Several fishermen and residents on Kalunga landing site in Kyarulangira sub-county in Rakai district are stranded following a decision by the authorities to temporarily close the landing site citing illegal fishing practices.
The landing site is the main source of livelihood for residents in Nkundi, Kalunga, Lugenda, Lwambajjo, Namunengo, Kigavu, Kisovu, Lusambya, Kawenda, Kizinga and Mayenga among others.
The trouble stems from the disappearance of part of Lake Kijanebarora in May last year leaving a small shallow water body. On Thursday, Rakai authorities went back to inspect the water body and advised fishermen to relocate to other landing sites until the situation normalises.
Judith Nabisere, one of the affected residents, says that the closure of the landing site has worsened the misery of her life. She explains that she used to cook food and her clients were mainly fishermen but most of them relocated to other landing sites.
Jonathan Mugumya, one of the stranded fishermen, says they have been struggling to feed their families since lake Kijanebarora disappeared but the situation has worsened after the closure of the landing site.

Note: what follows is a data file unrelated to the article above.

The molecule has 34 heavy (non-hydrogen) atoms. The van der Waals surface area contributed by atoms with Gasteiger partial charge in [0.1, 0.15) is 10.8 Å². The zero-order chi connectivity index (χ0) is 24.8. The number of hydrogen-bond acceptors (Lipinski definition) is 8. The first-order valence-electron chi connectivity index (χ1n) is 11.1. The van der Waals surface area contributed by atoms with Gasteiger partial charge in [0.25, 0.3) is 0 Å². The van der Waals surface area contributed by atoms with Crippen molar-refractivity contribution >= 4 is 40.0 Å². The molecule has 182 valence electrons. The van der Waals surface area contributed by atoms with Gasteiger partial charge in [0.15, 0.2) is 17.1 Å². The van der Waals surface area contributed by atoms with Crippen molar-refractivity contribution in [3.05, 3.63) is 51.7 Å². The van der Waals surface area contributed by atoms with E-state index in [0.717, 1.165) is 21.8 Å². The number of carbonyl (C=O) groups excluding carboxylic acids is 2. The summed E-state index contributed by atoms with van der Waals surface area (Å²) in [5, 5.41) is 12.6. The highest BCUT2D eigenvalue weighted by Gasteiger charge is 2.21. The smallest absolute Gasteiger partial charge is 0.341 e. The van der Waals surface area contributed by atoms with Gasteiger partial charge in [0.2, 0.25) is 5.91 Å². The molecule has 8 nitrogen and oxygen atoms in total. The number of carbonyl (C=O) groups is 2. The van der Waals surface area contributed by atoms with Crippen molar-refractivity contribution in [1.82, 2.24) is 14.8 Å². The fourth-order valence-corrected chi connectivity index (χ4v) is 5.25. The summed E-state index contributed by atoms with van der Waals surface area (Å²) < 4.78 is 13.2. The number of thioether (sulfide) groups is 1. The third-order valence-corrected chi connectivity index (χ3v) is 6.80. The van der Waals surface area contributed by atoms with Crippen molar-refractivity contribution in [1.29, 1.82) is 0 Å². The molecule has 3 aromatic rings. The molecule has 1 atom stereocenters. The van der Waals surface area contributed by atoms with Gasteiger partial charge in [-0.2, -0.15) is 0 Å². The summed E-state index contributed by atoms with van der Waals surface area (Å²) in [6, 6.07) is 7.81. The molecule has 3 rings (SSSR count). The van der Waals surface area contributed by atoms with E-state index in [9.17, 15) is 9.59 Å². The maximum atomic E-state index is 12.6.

Madina Nansereko, another affected resident, says that they are mistreated by the fish guard who was deployed at the landing site to restrict fishing. She appealed to the authorities to allow them to look for mudfish to feed their families and service their loans.
Bashir Kaggwa, one of the affected elders, says that the majority of residents at Kalunga landing site have spent more than 20 years with the lake as the source of their livelihoods.
Joseph Mugumya, the Fisheries Officer In-charge of Kooki County, confirmed the closure of the land site, saying it may take more than three months to reopen it. He explains that they restocked the available portion of the lake with some tilapia to boost fish production at the landing site and around the affected communities.
He says that they deployed a fish guard to monitor the water body and restrict fishing to allow the fish to grow. According to Mugumya, only seven out of more than 30 fishermen have been allowed to stay at the landing in the meantime.